Re: making a profit out of your ideas

PostPosted: February 21st, 2017, 2:56 pm
by cwatkinson
[quote="Mr-914"]You don't need a patent to profit from your idea.

I agree with this totally, patents can help in some situations but the reality is that more often then naught mechanical patents can be worked around (vacuum industry is a good example). And plus if you have a patent then when someone infringes on it you must also have the money to defend it (what dodge did when a Asian car manufacturer created a "dodge grill".

Re: making a profit out of your ideas

PostPosted: February 21st, 2017, 3:23 pm
by Mr-914
Patents: Their value is dependent on your business model. A design patent in furniture is going to have little value because it's easy to work around. A single mechanical utility patent is more valuable. Multiple patents covering different elements (electronics, software, mechanics) is very valuable, especially in a product where there is no real substitute. Having said that, developing that kind of a product requires a development team, attorneys and deep pockets.

However, as I hit 15 years in design this year, I now know that you can go out and raise that capital. Mind you, you will have to put down 10~20% of your own cash, but a sound business plan and good selling can raise you a good chunk of change.

Re: making a profit out of your ideas

PostPosted: February 21st, 2017, 3:53 pm
by studiomkllc
Reminds me of the story of the Supersoaker. No patents but a lot of persistence and good business skills. Was able to sell but but spent next 20 plus years trying to collect royalties. Patents are a road bump essentially, enough can be worked around but run the risk of litigation. Patents can be worked around but so can furniture designs. In terms of capital, I have watched quite a few furniture kickstarters fail or just creep over their target. There is no reason for most furniture companies to buy an idea, when they can develop in house or just copy the idea without fear of any legal ramifications. Ideas are cheap. Am i wrong on this?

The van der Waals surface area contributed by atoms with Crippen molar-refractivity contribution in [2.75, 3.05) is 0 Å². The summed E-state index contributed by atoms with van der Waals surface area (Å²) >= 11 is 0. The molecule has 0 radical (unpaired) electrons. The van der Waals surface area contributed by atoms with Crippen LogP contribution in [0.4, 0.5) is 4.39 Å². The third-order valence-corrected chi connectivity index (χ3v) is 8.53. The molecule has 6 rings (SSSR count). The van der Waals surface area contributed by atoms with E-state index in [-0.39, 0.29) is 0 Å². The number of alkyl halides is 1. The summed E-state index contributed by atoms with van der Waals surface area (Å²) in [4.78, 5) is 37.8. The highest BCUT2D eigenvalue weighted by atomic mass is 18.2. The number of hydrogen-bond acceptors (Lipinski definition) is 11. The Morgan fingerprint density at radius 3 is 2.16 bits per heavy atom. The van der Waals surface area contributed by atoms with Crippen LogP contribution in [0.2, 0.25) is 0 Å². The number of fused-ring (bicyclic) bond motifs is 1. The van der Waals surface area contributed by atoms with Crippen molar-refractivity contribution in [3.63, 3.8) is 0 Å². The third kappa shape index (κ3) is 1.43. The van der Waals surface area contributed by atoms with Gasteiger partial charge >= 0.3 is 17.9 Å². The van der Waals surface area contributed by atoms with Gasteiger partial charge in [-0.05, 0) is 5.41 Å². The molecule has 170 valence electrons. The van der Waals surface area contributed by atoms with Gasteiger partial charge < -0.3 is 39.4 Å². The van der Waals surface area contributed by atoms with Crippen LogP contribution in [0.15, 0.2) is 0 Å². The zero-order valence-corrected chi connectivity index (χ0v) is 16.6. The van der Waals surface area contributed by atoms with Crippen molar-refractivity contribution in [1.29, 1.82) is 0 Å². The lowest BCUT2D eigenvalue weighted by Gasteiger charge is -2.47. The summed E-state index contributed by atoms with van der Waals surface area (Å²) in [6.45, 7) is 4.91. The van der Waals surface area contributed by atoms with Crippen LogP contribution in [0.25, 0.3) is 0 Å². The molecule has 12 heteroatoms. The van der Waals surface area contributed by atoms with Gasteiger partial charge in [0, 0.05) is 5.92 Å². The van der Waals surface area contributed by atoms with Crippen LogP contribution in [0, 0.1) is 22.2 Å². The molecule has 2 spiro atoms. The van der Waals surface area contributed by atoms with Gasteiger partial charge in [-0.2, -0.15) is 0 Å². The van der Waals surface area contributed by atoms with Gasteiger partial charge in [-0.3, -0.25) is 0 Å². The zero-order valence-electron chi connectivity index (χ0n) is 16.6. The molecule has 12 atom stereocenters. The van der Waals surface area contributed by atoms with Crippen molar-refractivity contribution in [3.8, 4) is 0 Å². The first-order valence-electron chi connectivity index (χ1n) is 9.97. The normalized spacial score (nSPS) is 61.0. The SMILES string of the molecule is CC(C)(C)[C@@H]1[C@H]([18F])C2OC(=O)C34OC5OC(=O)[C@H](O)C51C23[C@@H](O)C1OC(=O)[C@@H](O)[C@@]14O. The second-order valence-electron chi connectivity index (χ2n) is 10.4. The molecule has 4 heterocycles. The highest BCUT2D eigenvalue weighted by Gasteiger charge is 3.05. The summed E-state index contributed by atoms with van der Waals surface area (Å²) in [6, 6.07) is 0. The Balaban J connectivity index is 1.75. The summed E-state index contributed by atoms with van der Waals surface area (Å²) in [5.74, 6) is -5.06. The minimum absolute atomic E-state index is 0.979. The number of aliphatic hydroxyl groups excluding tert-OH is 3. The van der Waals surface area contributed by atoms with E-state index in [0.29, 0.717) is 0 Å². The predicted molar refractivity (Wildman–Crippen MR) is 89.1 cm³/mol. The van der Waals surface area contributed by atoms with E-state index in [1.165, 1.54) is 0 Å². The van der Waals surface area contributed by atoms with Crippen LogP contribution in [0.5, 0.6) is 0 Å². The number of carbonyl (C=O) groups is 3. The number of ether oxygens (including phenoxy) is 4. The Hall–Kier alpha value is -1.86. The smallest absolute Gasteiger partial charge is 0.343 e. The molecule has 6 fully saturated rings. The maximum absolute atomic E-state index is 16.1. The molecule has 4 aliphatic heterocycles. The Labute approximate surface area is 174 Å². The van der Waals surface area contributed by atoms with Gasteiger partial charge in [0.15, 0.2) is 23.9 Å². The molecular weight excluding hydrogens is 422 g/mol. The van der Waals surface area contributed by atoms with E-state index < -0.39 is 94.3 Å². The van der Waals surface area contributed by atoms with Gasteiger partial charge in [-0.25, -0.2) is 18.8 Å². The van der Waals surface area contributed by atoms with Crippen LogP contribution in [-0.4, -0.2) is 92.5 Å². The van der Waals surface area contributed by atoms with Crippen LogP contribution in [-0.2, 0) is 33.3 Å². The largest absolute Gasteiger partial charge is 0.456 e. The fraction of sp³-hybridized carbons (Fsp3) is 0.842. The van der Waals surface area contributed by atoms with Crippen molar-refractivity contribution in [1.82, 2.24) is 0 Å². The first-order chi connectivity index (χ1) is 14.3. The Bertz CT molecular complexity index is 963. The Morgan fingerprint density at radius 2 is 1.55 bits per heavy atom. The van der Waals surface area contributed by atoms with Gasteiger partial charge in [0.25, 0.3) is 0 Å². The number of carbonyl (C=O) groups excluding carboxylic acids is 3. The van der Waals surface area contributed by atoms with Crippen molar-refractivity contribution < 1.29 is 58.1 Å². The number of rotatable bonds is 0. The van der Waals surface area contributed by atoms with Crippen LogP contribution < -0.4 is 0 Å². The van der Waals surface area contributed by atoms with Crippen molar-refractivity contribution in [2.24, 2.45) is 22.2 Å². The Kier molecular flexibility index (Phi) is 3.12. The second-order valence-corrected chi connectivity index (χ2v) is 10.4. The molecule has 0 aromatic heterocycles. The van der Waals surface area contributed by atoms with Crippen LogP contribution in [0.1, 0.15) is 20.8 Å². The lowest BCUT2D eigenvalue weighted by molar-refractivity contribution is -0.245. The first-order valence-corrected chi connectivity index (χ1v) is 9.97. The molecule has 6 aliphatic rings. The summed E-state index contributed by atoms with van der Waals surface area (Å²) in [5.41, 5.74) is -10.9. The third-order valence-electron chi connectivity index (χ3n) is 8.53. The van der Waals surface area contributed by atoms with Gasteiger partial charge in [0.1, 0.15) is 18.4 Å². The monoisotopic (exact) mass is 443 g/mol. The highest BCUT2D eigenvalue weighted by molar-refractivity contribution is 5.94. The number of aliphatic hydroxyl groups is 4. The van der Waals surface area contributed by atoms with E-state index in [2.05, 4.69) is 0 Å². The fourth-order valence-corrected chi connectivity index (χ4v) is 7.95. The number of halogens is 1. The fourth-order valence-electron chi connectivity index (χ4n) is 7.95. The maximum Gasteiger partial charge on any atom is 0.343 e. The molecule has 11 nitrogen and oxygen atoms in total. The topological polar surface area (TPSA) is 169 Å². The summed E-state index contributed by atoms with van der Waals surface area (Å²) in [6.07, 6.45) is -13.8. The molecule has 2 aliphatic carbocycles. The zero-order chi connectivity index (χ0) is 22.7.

Is there a furniture version of Betabrand? It seems others have different perspectives, has anyone here attempted this? Got me very curious now.

Re: making a profit out of your ideas

PostPosted: February 21st, 2017, 9:28 pm
by KenoLeon
studiomkllc wrote:Ideas are cheap. Am i wrong on this?

I guess it depends on what you consider an idea:

- I have an idea for an ergonomic modular chair. (as is that is a very empty statement ), yet I'd like to think that not everyone can come up with novel ideas, or good questions, so if after studying the market and chair construction, ergonomics and some lucky insight you come up with I have an idea for a modular chair whose mechanism is cheaper and more efficient than the Aeron, and with good specific ergonomics that fills a specific hole in the market, then I believe ideas becomes less cheap, and maybe can be upgraded to valuable potential solutions.

- How about when you add sketches and prototypes, the idea then becomes a process of finding the right solution, that surely has to have value, but they seem cheap because we can't easily protect them and so anybody can use them at that point.

- How about when you iterate the whole process, it costs both money and time, so I think it shouldn't be worthless.

- The payout to all this activity unfortunately comes at the end ( kickstarter and crowdfunding have moved it closer up to the original idea), so unfortunately the final execution usually get's the majority of the credit ( along with marketing which of course is necessary).

So I think it is not entirely wrong, but not entirely right either and depends on your definition, a difference in between intrinsic and apparent/monetary value could also be helpful,not sure we are on the same page.

Re: making a profit out of your ideas

PostPosted: February 22nd, 2017, 7:41 am
by Mr-914
studiomkllc wrote:Haha thats kinda awesome. Gotta love the bluntness.

Just to clarify, I think having the reach of Karim is 1 in a million. It is possible to make a living at furniture. However, like all creative endeavors, it is not a smooth road. Steel yourself mentally for a lot of rejection and disappointments. Enjoy the small successes.

Re: making a profit out of your ideas

PostPosted: April 5th, 2017, 9:02 am
by Sydneysider
There is also the possibility to make one offs, like e.g. Ron Arad did in the early days. In his case he was lucky to get a lot of attention with his Rover chair, otherwise he might have continued with one-offs. Obviously he had the talent to lift another rabbit out of the hat, but in the beginning it was all much less spectacular.
And with all these creative professions, one has to be able to convince others!